April 8, 2014

Some Rambling Thoughts on Creativity

The creativity of my kids never ceases to amaze me. They seem to be able to come up with new ideas for a story at a moments notice, and have no bias for characters. Spider-Man often saves My Little Ponies from a burning firehouse made entirely of foam blocks, and an unnamed female superhero has a tendency to help a little ghost out of a wad of sticky gum ("gumtrapment" ... she never gets it). Paper towel tubes and sticks find all sorts of new identities. Those multicolored foam blocks become everything from Iron Man to cars to pet houses to mouse traps.

Clearly, for those of us who suffer from bouts of writers' block, there is something to be learned here.

Not that they've caught any mice yet.

The imagination of kids seems, to me, to come from a certain innocence. They haven't yet been totally molded into our cultural lenses because a lot of those lenses still make utterly no sense to them. They've not yet accepted that these two things don't go together because, of course, THAT would be ridiculous. Mice can't be trapped in foam block structures. Ghosts can't be trapped in gum. That doesn't look like a car.

I wonder if creativity has more to do with an innocence of the rules?

A few months ago I was in a mall searching for the Apple store, when I noticed, right across the aisle, a store that looked oddly similar. And then I smirked, because of course, it was the Microsoft store. The two looked nearly identical; same aluminum facade, same backlit tables, same dress-casual employees. And the thought that came to my mind was not "ooh, I want to try the Surface!" but, "boy, it must be sad to define yourself by someone else's standards." Microsoft had gotten good at following the rules; Apple, on the other hand, had decided that they would, instead, make the rules.

Successful creatives don't react to the ideas of others as if there's only one way to do something; they're proactive, constantly searching. Creativity and curiosity go hand in hand, and so they ask two questions a lot, more than any others: "what if?" and "why?" Creativity means seeing the universe for what it can be, not for what it is or for what it's not. Creative people allow themselves the permission to wonder, to explore. Everything is connected and so, often, creativity means finding ways to link ideas that seem unrelated. Inhibitions and fears of getting it wrong can be overridden by the wonder of the possible. It's not that failure doesn't hurt or isn't discouraging, it's that, since every idea is worthy of exploration, every failure can be a learning experience. It means not letting the voices pressuring us about limited resources (voices that are as often inside as outside) get in the way of the possibilities. Creativity is only necessary when there ARE boundaries; we don't need creativity if we don't have a problem to solve (which, coincidentally, explains my fascination with MacGyver and Fringe).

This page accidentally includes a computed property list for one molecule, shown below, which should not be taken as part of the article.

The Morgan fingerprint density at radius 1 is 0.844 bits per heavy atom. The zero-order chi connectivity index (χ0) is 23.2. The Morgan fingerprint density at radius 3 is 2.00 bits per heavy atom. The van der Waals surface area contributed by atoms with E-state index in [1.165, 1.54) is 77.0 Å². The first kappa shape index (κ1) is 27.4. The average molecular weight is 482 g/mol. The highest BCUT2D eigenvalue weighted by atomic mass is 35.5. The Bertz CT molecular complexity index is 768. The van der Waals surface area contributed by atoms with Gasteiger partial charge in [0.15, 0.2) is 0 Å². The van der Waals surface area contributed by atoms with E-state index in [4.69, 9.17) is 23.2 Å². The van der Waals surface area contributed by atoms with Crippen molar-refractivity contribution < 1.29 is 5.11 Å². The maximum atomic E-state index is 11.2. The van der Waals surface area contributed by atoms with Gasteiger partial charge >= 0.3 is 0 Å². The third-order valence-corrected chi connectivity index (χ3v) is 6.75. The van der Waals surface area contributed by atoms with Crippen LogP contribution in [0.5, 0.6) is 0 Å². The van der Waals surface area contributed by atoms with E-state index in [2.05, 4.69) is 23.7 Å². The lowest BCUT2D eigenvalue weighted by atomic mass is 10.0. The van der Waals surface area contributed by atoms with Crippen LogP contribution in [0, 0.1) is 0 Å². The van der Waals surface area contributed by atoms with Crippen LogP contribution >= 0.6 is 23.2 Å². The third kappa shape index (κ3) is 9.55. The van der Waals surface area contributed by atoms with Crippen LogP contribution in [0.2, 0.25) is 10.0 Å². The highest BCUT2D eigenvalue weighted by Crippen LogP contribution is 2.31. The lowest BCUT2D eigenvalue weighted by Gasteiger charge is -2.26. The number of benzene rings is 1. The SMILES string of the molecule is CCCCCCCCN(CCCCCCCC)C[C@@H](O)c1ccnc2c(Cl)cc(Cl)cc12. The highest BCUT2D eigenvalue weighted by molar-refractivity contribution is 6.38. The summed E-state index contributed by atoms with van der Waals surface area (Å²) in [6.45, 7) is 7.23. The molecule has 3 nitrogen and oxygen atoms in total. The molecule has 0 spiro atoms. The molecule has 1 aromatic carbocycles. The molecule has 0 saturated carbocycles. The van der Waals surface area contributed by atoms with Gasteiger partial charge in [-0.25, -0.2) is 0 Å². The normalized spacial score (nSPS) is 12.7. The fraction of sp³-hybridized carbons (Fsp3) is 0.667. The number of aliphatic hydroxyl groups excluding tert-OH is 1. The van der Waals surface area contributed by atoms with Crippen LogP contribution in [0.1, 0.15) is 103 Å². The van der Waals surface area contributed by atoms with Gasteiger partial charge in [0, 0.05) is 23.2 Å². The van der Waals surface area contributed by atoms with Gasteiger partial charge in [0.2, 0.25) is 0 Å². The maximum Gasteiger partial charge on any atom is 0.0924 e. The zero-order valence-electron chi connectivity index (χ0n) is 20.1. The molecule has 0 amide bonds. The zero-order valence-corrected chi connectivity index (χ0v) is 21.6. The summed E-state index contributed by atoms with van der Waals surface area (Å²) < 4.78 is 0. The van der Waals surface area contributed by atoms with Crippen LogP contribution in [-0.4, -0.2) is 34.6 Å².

Sometimes that problem is simply "there needs to be more beauty in the world!"

Creativity often comes out of stillness, out of what Ori Brafman calls "white space" - a place where our minds are free to wander and make those connections we wouldn't ordinarily make. It's why I keep a set of bathtub crayons in the shower, to literally record those ideas on white space (since my mind is like that of a fish; three seconds and the idea's gone). I know everyone says that bathtub crayons are just for kids, but I've lost too many good ideas because I forgot, and I've had too many good ideas saved because I wrote them down when I thought of them to follow that rule. Some of my best ideas came when I wasn't trying to think of my best ideas.

Draw in the margins.
Do weird things.
Keep a record of your ideas, even the ones that don't work.
Ask a lot of questions.
Look at it from a different side.
Don't just see the problem, smell it, taste it, touch it, hear it.
Try something else.

Some (ok, all) of that sounds a bit cliche. Do it anyway.

Sometimes, we make things too complicated, we try to over-think, over-analyze, over-create. A piece of music can be refined only so many times; a blog can be re-written only so many times; that canvas can only hold so many layers of paint.

Sometimes, creativity simply means knowing when to stop.

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